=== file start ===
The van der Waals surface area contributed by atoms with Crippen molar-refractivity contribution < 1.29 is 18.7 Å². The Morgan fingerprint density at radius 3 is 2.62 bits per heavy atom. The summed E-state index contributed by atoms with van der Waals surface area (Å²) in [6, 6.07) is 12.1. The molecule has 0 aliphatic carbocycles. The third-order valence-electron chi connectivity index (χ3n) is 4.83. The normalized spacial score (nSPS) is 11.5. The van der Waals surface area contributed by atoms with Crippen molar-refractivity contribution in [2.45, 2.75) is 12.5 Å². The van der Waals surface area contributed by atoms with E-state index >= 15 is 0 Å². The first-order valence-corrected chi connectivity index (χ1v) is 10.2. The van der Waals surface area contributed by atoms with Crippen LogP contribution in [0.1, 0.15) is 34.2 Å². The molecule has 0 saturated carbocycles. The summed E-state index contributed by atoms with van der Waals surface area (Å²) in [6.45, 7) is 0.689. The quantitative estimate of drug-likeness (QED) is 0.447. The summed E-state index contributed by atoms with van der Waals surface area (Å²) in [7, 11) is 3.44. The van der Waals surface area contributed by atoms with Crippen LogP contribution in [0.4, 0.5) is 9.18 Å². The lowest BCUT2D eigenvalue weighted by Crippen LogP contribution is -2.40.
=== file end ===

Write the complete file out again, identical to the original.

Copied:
The van der Waals surface area contributed by atoms with Crippen molar-refractivity contribution < 1.29 is 18.7 Å². The Morgan fingerprint density at radius 3 is 2.62 bits per heavy atom. The summed E-state index contributed by atoms with van der Waals surface area (Å²) in [6, 6.07) is 12.1. The molecule has 0 aliphatic carbocycles. The third-order valence-electron chi connectivity index (χ3n) is 4.83. The normalized spacial score (nSPS) is 11.5. The van der Waals surface area contributed by atoms with Crippen molar-refractivity contribution in [2.45, 2.75) is 12.5 Å². The van der Waals surface area contributed by atoms with E-state index >= 15 is 0 Å². The first-order valence-corrected chi connectivity index (χ1v) is 10.2. The van der Waals surface area contributed by atoms with Crippen LogP contribution in [0.1, 0.15) is 34.2 Å². The molecule has 0 saturated carbocycles. The summed E-state index contributed by atoms with van der Waals surface area (Å²) in [6.45, 7) is 0.689. The quantitative estimate of drug-likeness (QED) is 0.447. The summed E-state index contributed by atoms with van der Waals surface area (Å²) in [7, 11) is 3.44. The van der Waals surface area contributed by atoms with Crippen LogP contribution in [0.4, 0.5) is 9.18 Å². The lowest BCUT2D eigenvalue weighted by Crippen LogP contribution is -2.40.